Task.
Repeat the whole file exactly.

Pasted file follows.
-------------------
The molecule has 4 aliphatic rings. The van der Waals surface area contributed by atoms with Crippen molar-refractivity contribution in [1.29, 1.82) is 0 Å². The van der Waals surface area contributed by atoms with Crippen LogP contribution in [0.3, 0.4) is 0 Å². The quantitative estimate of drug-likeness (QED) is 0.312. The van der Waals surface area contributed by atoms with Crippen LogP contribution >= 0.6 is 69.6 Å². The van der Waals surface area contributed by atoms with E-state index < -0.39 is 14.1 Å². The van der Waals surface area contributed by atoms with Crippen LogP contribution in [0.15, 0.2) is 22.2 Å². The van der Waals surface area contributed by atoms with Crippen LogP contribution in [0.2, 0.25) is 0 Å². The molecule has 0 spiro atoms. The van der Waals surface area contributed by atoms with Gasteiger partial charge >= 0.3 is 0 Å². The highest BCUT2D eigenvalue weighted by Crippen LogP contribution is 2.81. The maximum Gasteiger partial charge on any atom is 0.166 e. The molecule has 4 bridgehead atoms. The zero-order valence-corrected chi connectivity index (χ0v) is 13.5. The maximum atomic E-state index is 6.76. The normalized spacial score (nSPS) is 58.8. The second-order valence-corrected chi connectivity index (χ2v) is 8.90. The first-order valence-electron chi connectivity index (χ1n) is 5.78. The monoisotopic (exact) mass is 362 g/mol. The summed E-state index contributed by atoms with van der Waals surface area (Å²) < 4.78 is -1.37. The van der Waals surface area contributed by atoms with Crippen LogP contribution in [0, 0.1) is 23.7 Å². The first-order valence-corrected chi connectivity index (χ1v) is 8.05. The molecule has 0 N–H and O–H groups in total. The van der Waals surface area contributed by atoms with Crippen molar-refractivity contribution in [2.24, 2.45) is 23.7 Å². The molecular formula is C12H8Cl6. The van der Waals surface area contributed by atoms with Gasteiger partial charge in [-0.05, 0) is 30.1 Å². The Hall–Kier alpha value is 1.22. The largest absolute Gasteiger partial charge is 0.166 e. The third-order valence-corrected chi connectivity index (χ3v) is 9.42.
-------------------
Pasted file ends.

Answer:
The molecule has 4 aliphatic rings. The van der Waals surface area contributed by atoms with Crippen molar-refractivity contribution in [1.29, 1.82) is 0 Å². The van der Waals surface area contributed by atoms with Crippen LogP contribution in [0.3, 0.4) is 0 Å². The quantitative estimate of drug-likeness (QED) is 0.312. The van der Waals surface area contributed by atoms with Crippen LogP contribution >= 0.6 is 69.6 Å². The van der Waals surface area contributed by atoms with E-state index < -0.39 is 14.1 Å². The van der Waals surface area contributed by atoms with Crippen LogP contribution in [0.15, 0.2) is 22.2 Å². The van der Waals surface area contributed by atoms with Crippen LogP contribution in [0.2, 0.25) is 0 Å². The molecule has 0 spiro atoms. The van der Waals surface area contributed by atoms with Gasteiger partial charge >= 0.3 is 0 Å². The highest BCUT2D eigenvalue weighted by Crippen LogP contribution is 2.81. The maximum Gasteiger partial charge on any atom is 0.166 e. The molecule has 4 bridgehead atoms. The zero-order valence-corrected chi connectivity index (χ0v) is 13.5. The maximum atomic E-state index is 6.76. The normalized spacial score (nSPS) is 58.8. The second-order valence-corrected chi connectivity index (χ2v) is 8.90. The first-order valence-electron chi connectivity index (χ1n) is 5.78. The monoisotopic (exact) mass is 362 g/mol. The summed E-state index contributed by atoms with van der Waals surface area (Å²) < 4.78 is -1.37. The van der Waals surface area contributed by atoms with Crippen LogP contribution in [0, 0.1) is 23.7 Å². The first-order valence-corrected chi connectivity index (χ1v) is 8.05. The molecule has 0 N–H and O–H groups in total. The van der Waals surface area contributed by atoms with Crippen molar-refractivity contribution in [2.24, 2.45) is 23.7 Å². The molecular formula is C12H8Cl6. The van der Waals surface area contributed by atoms with Gasteiger partial charge in [-0.05, 0) is 30.1 Å². The Hall–Kier alpha value is 1.22. The largest absolute Gasteiger partial charge is 0.166 e. The third-order valence-corrected chi connectivity index (χ3v) is 9.42.